Swallowing my pride I called a summer family about the use of their Toyota truck, stored at their empty residence. That very same truck appeared in my Holiday issue column as the object of scorn, towed to safety by my very prideful QE I. Not surprisingly, the family had not forgotten their humiliation in print, and like a member of Republic.org [which seeks to abolish the British royalty -ed], they agreed that I could use their truck provided I groveled in print. No one can fool children, so to assist with an assessment of the merits of the Toyota [Prince William] and the Land Rover [Prince Harry]. I brought in the Baird-Forner family of Emily and twins Owen and William, Margaret and Eleanor, In this instance, the photo is worth a thousand words, they fell for the Prince William of vehicles.
Then I drove the Rover for 12 miles in second gear, taking the slow road home. I checked the hydraulic fluid and crawled underneath. When I spotted a minor leak around the clutch slave cylinder, I ordered a replacement unit and hose and installed them. With the help of a co-worker we bled the clutch and had a nice firm pedal, but no clutch release. I would have to dig deeper. Fortunately, Todd Brown, the local mechanic, agreed I could work outside his shop to remove the necessary panels, and the move it indoors for the swap out.
My replacement galvanized chassis has, in theory, a removable center crossmember. However, the galvanizing included the nuts and bolts that held it in place; like paparazzi who won’t leave, they weren’t going anywhere. That meant getting to the transmission through the floorboards, metal tunnel and seatbox. These are held in place by over 50 nuts, bolts and screws, any one of which – if rusted in place- will delay removal. Four of them connect the seatbox to the sides of the rear tub; they were as recalcitrant to release their grip as staffers at Buckingham Palace were to admit to a mistake. Vast quantities of PB Blaster filled the air in the Herculean effort to free the seatbox, last removed 10 years earlier. The handbrake assembly on Series Rovers further blocked access to the transmission from above. Exactly how to remove the linkage, with its attachment bolts hidden from easy access and unmovable, defied my best efforts. Enthusiast and restorer Kevin Murphy, visiting the island from Ridgefield, CT, stopped by to witness the surgery and even lent a hand. Finally it succumbed to gallons of penetrant, decibels of cursing and a wide variety to tools.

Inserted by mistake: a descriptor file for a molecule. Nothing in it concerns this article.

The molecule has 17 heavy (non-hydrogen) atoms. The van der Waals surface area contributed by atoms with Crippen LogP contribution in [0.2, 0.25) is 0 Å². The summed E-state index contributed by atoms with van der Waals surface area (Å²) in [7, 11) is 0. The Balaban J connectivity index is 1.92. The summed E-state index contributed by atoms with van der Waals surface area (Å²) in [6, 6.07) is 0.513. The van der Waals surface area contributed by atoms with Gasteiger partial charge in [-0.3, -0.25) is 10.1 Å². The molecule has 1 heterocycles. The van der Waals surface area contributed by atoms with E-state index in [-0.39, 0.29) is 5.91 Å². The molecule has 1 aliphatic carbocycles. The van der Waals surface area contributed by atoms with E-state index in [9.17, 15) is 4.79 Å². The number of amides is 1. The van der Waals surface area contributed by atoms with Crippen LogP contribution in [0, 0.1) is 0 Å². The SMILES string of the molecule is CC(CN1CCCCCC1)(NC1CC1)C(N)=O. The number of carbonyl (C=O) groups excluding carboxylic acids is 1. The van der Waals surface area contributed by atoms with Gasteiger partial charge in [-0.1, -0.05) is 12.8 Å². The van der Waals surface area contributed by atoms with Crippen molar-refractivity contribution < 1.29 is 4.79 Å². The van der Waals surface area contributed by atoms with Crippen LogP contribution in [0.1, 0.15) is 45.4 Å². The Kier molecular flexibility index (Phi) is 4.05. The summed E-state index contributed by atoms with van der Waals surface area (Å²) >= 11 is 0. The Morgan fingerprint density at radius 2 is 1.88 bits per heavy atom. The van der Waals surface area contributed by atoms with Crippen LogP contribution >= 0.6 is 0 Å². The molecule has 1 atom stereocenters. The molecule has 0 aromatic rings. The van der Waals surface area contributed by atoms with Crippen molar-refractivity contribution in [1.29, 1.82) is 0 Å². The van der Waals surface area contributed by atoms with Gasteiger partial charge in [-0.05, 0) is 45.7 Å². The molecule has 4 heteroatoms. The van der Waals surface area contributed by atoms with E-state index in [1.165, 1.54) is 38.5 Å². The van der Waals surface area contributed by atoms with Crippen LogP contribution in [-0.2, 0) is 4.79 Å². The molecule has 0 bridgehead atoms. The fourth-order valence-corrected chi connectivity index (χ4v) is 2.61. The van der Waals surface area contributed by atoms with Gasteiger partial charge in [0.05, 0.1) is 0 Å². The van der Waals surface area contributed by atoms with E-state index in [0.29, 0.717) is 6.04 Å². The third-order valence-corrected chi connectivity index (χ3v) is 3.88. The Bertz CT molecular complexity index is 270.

Once exposed the clutch plate revealed a lot of life left but the pressure plate demonstrated it had little spring action remaining (Mark Letorney would later confirm that “it’s rare for a Series Land Rover clutch to wear out since you don’t have to slip them very much.) I prayed that the problem did not lay deeper in the clutch linkage, reassembled the new disk and pressure plate, sat the seatbox loose on the frame and started it up. The clutch worked perfectly – job well done!